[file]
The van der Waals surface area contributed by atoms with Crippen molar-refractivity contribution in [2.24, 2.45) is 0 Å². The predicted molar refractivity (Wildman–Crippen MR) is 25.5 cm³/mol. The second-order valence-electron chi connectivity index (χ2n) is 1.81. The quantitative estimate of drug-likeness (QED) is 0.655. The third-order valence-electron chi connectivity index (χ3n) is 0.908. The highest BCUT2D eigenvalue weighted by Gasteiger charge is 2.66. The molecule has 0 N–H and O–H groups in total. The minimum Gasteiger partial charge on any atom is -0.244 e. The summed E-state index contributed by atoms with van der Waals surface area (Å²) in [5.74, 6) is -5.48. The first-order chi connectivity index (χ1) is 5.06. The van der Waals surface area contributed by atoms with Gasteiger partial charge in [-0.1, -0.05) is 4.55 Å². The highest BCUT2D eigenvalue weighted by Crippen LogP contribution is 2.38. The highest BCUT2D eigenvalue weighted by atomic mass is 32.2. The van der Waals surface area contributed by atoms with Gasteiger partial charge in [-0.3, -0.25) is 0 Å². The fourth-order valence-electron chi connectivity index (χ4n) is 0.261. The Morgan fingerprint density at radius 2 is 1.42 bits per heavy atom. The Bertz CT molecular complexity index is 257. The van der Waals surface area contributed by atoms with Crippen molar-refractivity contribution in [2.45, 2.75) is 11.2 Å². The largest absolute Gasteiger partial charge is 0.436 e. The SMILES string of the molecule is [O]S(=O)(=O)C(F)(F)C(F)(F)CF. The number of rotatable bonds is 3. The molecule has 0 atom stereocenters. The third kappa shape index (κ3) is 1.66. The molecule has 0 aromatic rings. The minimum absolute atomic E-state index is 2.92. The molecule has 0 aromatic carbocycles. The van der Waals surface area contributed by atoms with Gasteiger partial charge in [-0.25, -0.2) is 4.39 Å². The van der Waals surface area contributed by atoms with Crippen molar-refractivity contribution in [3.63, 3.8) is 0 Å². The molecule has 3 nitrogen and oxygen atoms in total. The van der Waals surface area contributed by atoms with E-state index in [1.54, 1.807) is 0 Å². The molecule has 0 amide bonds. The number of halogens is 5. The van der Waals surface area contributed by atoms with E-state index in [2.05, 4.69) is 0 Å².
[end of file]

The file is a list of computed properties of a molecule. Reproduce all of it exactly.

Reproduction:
The van der Waals surface area contributed by atoms with Crippen molar-refractivity contribution in [2.24, 2.45) is 0 Å². The predicted molar refractivity (Wildman–Crippen MR) is 25.5 cm³/mol. The second-order valence-electron chi connectivity index (χ2n) is 1.81. The quantitative estimate of drug-likeness (QED) is 0.655. The third-order valence-electron chi connectivity index (χ3n) is 0.908. The highest BCUT2D eigenvalue weighted by Gasteiger charge is 2.66. The molecule has 0 N–H and O–H groups in total. The minimum Gasteiger partial charge on any atom is -0.244 e. The summed E-state index contributed by atoms with van der Waals surface area (Å²) in [5.74, 6) is -5.48. The first-order chi connectivity index (χ1) is 5.06. The van der Waals surface area contributed by atoms with Gasteiger partial charge in [-0.1, -0.05) is 4.55 Å². The highest BCUT2D eigenvalue weighted by Crippen LogP contribution is 2.38. The highest BCUT2D eigenvalue weighted by atomic mass is 32.2. The van der Waals surface area contributed by atoms with Gasteiger partial charge in [-0.3, -0.25) is 0 Å². The fourth-order valence-electron chi connectivity index (χ4n) is 0.261. The Morgan fingerprint density at radius 2 is 1.42 bits per heavy atom. The Bertz CT molecular complexity index is 257. The van der Waals surface area contributed by atoms with Crippen molar-refractivity contribution in [2.45, 2.75) is 11.2 Å². The largest absolute Gasteiger partial charge is 0.436 e. The SMILES string of the molecule is [O]S(=O)(=O)C(F)(F)C(F)(F)CF. The number of rotatable bonds is 3. The molecule has 0 atom stereocenters. The third kappa shape index (κ3) is 1.66. The molecule has 0 aromatic rings. The minimum absolute atomic E-state index is 2.92. The molecule has 0 aromatic carbocycles. The van der Waals surface area contributed by atoms with Gasteiger partial charge in [-0.25, -0.2) is 4.39 Å². The van der Waals surface area contributed by atoms with Crippen molar-refractivity contribution in [3.63, 3.8) is 0 Å². The molecule has 3 nitrogen and oxygen atoms in total. The van der Waals surface area contributed by atoms with E-state index in [1.54, 1.807) is 0 Å². The molecule has 0 amide bonds. The number of halogens is 5. The van der Waals surface area contributed by atoms with E-state index in [2.05, 4.69) is 0 Å².